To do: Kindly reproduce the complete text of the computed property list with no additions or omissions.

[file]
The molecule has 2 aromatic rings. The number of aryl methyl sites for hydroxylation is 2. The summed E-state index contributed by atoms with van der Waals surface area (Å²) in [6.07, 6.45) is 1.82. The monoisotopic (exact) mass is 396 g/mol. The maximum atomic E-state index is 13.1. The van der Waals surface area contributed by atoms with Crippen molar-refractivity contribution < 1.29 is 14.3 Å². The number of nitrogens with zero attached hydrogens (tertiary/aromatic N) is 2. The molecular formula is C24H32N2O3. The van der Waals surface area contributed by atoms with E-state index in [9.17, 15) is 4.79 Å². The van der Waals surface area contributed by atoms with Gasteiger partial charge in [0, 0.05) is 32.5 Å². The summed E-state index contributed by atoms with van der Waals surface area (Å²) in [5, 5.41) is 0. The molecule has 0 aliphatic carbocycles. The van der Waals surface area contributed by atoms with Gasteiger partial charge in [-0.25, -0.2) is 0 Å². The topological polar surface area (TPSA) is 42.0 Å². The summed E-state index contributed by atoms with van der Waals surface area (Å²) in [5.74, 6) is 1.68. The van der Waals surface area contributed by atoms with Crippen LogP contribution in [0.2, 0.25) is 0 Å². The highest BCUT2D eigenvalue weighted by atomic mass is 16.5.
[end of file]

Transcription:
The molecule has 2 aromatic rings. The number of aryl methyl sites for hydroxylation is 2. The summed E-state index contributed by atoms with van der Waals surface area (Å²) in [6.07, 6.45) is 1.82. The monoisotopic (exact) mass is 396 g/mol. The maximum atomic E-state index is 13.1. The van der Waals surface area contributed by atoms with Crippen molar-refractivity contribution < 1.29 is 14.3 Å². The number of nitrogens with zero attached hydrogens (tertiary/aromatic N) is 2. The molecular formula is C24H32N2O3. The van der Waals surface area contributed by atoms with E-state index in [9.17, 15) is 4.79 Å². The van der Waals surface area contributed by atoms with Gasteiger partial charge in [0, 0.05) is 32.5 Å². The summed E-state index contributed by atoms with van der Waals surface area (Å²) in [5, 5.41) is 0. The molecule has 0 aliphatic carbocycles. The van der Waals surface area contributed by atoms with Gasteiger partial charge in [-0.25, -0.2) is 0 Å². The topological polar surface area (TPSA) is 42.0 Å². The summed E-state index contributed by atoms with van der Waals surface area (Å²) in [5.74, 6) is 1.68. The van der Waals surface area contributed by atoms with Crippen LogP contribution in [0.2, 0.25) is 0 Å². The highest BCUT2D eigenvalue weighted by atomic mass is 16.5.